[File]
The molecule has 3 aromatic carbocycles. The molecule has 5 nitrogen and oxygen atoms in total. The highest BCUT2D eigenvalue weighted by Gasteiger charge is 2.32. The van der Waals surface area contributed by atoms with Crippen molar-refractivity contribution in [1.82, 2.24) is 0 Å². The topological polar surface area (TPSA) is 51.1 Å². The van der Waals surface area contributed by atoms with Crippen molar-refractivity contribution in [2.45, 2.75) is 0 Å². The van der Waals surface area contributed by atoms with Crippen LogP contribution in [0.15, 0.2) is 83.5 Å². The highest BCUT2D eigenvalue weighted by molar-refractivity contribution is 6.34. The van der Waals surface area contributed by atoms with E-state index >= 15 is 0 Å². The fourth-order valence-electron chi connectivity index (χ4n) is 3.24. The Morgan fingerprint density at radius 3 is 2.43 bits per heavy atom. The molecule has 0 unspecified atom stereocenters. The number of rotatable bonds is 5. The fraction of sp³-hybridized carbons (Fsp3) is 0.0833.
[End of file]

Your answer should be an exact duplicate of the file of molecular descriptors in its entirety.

The molecule has 3 aromatic carbocycles. The molecule has 5 nitrogen and oxygen atoms in total. The highest BCUT2D eigenvalue weighted by Gasteiger charge is 2.32. The van der Waals surface area contributed by atoms with Crippen molar-refractivity contribution in [1.82, 2.24) is 0 Å². The topological polar surface area (TPSA) is 51.1 Å². The van der Waals surface area contributed by atoms with Crippen molar-refractivity contribution in [2.45, 2.75) is 0 Å². The van der Waals surface area contributed by atoms with Crippen LogP contribution in [0.15, 0.2) is 83.5 Å². The highest BCUT2D eigenvalue weighted by molar-refractivity contribution is 6.34. The van der Waals surface area contributed by atoms with E-state index >= 15 is 0 Å². The fourth-order valence-electron chi connectivity index (χ4n) is 3.24. The Morgan fingerprint density at radius 3 is 2.43 bits per heavy atom. The molecule has 0 unspecified atom stereocenters. The number of rotatable bonds is 5. The fraction of sp³-hybridized carbons (Fsp3) is 0.0833.